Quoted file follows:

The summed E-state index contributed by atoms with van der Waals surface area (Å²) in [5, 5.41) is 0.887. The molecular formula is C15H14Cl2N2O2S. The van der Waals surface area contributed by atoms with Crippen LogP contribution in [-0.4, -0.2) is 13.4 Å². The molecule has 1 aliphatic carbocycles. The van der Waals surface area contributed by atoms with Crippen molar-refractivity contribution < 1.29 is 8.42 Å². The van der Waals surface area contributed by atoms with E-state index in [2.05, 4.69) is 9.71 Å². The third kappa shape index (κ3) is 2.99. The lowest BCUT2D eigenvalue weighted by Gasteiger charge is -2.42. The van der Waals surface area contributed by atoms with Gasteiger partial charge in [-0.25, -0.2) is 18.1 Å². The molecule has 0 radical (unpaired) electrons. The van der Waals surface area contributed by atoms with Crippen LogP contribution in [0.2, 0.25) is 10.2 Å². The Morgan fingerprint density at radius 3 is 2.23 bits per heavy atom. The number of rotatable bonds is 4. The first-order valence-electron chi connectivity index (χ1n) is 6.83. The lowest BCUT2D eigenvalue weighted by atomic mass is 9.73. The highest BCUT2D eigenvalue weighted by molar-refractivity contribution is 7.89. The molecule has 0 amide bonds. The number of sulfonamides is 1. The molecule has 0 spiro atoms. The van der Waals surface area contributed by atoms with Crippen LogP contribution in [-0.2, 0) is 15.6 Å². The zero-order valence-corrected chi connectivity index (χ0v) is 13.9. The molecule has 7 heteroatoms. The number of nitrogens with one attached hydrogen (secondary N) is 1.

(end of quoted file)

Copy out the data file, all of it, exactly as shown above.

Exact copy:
The summed E-state index contributed by atoms with van der Waals surface area (Å²) in [5, 5.41) is 0.887. The molecular formula is C15H14Cl2N2O2S. The van der Waals surface area contributed by atoms with Crippen LogP contribution in [-0.4, -0.2) is 13.4 Å². The molecule has 1 aliphatic carbocycles. The van der Waals surface area contributed by atoms with Crippen molar-refractivity contribution < 1.29 is 8.42 Å². The van der Waals surface area contributed by atoms with E-state index in [2.05, 4.69) is 9.71 Å². The third kappa shape index (κ3) is 2.99. The lowest BCUT2D eigenvalue weighted by Gasteiger charge is -2.42. The van der Waals surface area contributed by atoms with Gasteiger partial charge in [-0.25, -0.2) is 18.1 Å². The molecule has 0 radical (unpaired) electrons. The van der Waals surface area contributed by atoms with Crippen LogP contribution in [0.2, 0.25) is 10.2 Å². The Morgan fingerprint density at radius 3 is 2.23 bits per heavy atom. The number of rotatable bonds is 4. The first-order valence-electron chi connectivity index (χ1n) is 6.83. The lowest BCUT2D eigenvalue weighted by atomic mass is 9.73. The highest BCUT2D eigenvalue weighted by molar-refractivity contribution is 7.89. The molecule has 0 amide bonds. The number of sulfonamides is 1. The molecule has 0 spiro atoms. The van der Waals surface area contributed by atoms with Crippen LogP contribution in [-0.2, 0) is 15.6 Å². The zero-order valence-corrected chi connectivity index (χ0v) is 13.9. The molecule has 7 heteroatoms. The number of nitrogens with one attached hydrogen (secondary N) is 1.